You may not associate Little Women: The Musical with stage combat, but in the script there are two distinct areas of conflict that I choreographed for the Southwestern College production. The first was a pseudo-boxing match between Jo and Laurie. Since the musical takes place during and after the American Civil War, I drew upon historical photographs of boxers to inform the character’s fighting stances. Boxers in the 1860s adopted more of a “side-on” stance, twisting the hips away from their opponent and leaning their head back for protection. Also, the fists were extended towards the opponent in a supinated position, creating a body posture similar to the “Fighting Irish” mascot of Notre Dame. It was a lot of fun to choreograph the scene and work with both the natural energy of the actor and the circumstances of the character. As the boxing match took place during a song, I made sure to drill the actors to sync the timing of the combat with the music. The two youngsters testing the limits of love and friendship lent the scene a bit of a comic feel, which suited the overall tone of the production.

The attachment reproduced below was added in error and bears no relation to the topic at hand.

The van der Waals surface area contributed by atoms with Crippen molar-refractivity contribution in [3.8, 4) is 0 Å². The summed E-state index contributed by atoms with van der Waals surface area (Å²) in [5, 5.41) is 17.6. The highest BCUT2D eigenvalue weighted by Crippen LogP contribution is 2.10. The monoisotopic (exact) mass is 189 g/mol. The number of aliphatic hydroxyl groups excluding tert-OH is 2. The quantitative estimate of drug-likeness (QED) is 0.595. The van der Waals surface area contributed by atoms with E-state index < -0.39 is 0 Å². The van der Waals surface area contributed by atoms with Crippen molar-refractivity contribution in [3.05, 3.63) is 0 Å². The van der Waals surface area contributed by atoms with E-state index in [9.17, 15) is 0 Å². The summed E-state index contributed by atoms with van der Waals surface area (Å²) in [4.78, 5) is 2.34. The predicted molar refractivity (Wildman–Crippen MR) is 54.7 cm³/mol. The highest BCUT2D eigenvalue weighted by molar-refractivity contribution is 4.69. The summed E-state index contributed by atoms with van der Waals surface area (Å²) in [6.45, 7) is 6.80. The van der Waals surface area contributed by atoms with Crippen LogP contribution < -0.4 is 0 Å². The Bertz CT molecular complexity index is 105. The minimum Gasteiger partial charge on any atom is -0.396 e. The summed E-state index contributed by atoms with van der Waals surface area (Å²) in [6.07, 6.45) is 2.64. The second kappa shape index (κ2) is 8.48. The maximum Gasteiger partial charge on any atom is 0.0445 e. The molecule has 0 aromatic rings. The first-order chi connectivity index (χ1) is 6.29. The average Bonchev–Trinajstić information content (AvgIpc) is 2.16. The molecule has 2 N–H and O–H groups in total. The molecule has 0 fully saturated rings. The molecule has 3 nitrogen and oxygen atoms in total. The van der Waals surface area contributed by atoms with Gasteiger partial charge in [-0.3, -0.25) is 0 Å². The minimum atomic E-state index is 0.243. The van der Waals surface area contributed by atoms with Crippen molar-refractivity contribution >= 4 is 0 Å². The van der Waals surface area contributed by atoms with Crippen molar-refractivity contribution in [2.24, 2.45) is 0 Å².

The second fight in the show took place in the world of one of Jo’s stories. The villain, hero, and heroine face off in a pair of epic sword fights. Luckily, Southwestern had just purchased a new batch of theatrical single swords from Rogue Steel, so we had top-notch equipment for the fight. Also, I had been teaching single sword in my stage combat class, so the students had a good level of familiarity with the weapon. I built jumps, avoids, thrusts, and disarms into the melodramatic, swashbuckling fights, all executed in a safe manner by the student actors.
On the management side of things, I made sure that a fight captain was appointed to run fight call before each rehearsal and performance. I also developed a “best practices” stage combat guideline sheet for the stage manager and disseminated fight notation to everyone involved in the fight. At the end of the day, the student actors, student fight captain, and student stage manager all learned a lot from the stage combat in the show. Nobody got hurt and the audience was entertained. It was a pleasure to do and I can’t ask for more!